On my trips down to the Northern Neck, I’ve started stopping at my favorite produce stand every time I pass with the intent to buy whatever’s in season that week. Generally, it’s a pretty straightforward engagement. See asparagus. Buy asparagus, cook said asparagus, and marvel at how tasty they are compared to their distant relatives at my local supermarket. Next week demolish a pint of fresh strawberries on the way home, hastily stash the container in the recycling bin before going inside lest anyone guilt me for not sharing, then flatly deny that there are berry stains around my mouth. Bumpy country roads and lipstick have their consequences.
On my trip last Friday, I didn’t notice anything new, and was about to leave when the proprietor called out, “The cukes are in.” I took the bait. “The cucumbers?” “Yeah, pickling cukes, want two pecks?” I slowly nodded yes as I was calculating in my head cups make a pint,  two pints make a quart, maybe two quarts make a peck as she dropped a 25-pound box on the counter. Sweet Saint Pickle, that’s a lotta cake. 
On the way back to Richmond I kept reminding myself I was complaining about not doing anything different lately, so I decided to give canning two different pickles a try. I loved my grandmother’s old-school sweet pickles, and at the same time, I wanted a snacking pickle that was sweet and spicy. The result? It was a fun way to spend some time over the weekend, they are so much better than what you buy in the store, and I have enough pickles to last me through the 2022 alien DNA pandemic. If you’ve ever thought about making pickles, here’s an abbreviated version of the process. If you’d like the recipes, PM me and I’ll pass them along.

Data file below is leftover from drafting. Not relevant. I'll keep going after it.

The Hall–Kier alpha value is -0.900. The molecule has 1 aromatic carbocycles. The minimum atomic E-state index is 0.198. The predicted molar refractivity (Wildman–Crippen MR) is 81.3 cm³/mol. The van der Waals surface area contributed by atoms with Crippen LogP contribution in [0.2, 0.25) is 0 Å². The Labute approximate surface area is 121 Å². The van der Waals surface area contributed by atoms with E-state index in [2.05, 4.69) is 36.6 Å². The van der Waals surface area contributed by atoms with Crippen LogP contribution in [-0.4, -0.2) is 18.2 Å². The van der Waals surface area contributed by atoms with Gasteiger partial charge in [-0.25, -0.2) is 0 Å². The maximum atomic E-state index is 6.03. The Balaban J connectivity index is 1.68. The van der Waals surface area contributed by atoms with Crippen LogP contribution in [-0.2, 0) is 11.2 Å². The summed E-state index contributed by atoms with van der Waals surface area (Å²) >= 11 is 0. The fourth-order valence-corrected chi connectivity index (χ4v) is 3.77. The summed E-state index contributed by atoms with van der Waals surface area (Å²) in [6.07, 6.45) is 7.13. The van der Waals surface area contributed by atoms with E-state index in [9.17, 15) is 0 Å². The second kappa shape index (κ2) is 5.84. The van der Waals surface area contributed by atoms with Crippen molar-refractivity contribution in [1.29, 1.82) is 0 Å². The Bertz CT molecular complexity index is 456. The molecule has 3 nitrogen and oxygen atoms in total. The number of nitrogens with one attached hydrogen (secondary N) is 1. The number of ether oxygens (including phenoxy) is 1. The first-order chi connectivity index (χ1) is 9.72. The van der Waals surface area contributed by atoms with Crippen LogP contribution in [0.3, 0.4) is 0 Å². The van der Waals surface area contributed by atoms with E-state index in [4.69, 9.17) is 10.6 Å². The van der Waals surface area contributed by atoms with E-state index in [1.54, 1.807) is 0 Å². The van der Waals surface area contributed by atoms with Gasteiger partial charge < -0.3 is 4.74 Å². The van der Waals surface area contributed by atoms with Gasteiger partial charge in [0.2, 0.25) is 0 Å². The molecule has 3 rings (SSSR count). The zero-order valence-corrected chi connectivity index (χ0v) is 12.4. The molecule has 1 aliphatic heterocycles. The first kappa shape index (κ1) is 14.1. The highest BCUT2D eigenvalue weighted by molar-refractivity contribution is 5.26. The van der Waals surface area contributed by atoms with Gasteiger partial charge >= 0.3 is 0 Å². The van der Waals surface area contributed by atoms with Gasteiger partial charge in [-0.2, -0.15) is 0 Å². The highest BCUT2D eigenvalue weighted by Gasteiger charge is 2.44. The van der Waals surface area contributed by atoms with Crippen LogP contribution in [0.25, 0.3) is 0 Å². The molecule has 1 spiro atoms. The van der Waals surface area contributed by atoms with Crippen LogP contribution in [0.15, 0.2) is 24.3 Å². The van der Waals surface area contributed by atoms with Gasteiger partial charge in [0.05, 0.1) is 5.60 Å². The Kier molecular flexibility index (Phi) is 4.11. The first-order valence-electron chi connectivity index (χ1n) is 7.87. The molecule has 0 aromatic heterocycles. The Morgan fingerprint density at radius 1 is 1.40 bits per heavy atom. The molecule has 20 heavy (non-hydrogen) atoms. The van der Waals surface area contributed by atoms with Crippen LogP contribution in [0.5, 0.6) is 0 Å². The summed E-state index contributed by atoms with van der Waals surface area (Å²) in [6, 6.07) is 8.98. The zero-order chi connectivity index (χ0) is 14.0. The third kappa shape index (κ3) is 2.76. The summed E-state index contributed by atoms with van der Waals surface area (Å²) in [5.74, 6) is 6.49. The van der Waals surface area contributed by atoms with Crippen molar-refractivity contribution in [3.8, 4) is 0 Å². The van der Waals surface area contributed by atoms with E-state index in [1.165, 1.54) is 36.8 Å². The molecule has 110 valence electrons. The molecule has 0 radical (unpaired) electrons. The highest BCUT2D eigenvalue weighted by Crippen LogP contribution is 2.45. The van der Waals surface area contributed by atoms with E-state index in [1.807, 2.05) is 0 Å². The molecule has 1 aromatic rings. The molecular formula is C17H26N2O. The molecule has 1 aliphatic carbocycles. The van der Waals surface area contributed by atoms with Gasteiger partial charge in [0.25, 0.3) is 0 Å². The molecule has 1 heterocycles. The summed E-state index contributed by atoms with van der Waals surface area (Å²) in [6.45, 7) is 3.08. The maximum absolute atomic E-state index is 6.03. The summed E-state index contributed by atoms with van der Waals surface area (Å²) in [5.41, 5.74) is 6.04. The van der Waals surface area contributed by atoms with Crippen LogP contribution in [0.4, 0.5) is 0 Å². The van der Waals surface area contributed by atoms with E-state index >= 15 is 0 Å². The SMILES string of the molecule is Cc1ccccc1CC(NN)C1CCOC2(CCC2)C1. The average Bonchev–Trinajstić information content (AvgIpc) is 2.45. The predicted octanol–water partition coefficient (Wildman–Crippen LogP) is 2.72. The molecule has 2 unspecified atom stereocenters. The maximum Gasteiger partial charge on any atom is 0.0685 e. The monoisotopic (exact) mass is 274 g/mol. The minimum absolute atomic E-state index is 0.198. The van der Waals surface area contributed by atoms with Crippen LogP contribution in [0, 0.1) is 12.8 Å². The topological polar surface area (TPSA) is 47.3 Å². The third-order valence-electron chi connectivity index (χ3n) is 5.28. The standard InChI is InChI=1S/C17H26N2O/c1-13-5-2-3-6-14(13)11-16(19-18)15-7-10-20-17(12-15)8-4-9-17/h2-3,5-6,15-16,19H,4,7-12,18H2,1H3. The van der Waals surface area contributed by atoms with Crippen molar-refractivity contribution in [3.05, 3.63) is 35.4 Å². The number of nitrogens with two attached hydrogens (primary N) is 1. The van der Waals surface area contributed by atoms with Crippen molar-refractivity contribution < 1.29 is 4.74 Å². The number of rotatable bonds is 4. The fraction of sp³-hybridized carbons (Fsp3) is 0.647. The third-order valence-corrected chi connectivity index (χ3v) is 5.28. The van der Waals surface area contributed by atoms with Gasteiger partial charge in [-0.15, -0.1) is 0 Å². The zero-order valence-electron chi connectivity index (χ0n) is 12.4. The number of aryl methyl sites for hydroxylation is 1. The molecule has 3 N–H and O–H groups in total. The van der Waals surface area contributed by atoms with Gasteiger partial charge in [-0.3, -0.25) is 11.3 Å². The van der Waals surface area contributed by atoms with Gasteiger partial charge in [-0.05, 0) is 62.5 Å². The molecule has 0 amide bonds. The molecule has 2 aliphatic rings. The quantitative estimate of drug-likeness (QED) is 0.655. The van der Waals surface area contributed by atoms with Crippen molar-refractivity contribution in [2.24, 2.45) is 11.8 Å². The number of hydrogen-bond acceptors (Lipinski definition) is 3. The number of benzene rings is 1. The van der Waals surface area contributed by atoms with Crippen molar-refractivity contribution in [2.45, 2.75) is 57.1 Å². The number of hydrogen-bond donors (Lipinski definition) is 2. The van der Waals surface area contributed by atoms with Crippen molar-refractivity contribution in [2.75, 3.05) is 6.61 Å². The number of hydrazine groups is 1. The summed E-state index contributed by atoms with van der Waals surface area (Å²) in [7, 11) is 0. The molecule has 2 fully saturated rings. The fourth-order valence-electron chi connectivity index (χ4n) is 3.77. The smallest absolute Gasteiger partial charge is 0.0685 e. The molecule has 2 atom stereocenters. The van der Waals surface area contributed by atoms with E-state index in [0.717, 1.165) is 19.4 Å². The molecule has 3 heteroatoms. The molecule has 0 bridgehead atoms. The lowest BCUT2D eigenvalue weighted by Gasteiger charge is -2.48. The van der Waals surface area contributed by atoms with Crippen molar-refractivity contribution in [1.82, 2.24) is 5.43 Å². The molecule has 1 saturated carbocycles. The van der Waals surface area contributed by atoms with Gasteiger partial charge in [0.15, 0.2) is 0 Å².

Friday night: wash and slice the pickles. I used a mandolin for most of the cutting, then hand-cut about a quarter of the pickles for spears. Place in a large container like a cooler, and add about five gallons of water and a ½ cup of pickling lime. This makes the pickles crisp.
Saturday morning: drain and rinse the cucumber slices multiple times to leach out the excess lime.
Saturday afternoon, mix the pickle brine for the sweet pickles in a large pot. This is equal parts apple cider vinegar and sugar, spices, and a little salt. Add half the sliced cukes (I split the amount to make half sweet and half spicy), turn off the heat, and let them sit for at least five hours, preferably overnight.
Saturday evening: place the canning jars in the dishwasher and wash them in the highest setting. Leave closed until you are ready to use the jars. 
Sunday: slowly bring pickles back to a boil, then ladle in jars. Seal and place in boiling water for ten minutes. Meanwhile, I mixed up the sweet and spicy brine and placed a clove of garlic and a slice of fresh jalapeno in half the jars. You then fill the jars with the remaining fresh cukes, cover them with the hot brine, then seal and boil. Let everything sit for 24 hours, then you’re good to go. Delicious at that point, but they get better as the flavors mingle.
If you’ve ever had the interest, give it a try. As my grandmother used to say: “There’s nothing artificial in a good southern pickle, there are taste buds to tickle, and it’s good on pumpernickel.” At least I think that’s what she said, she tended to make her bourbon maple pickles at the same time, and I don’t think all the bourbon made it to the brine. Enjoy!

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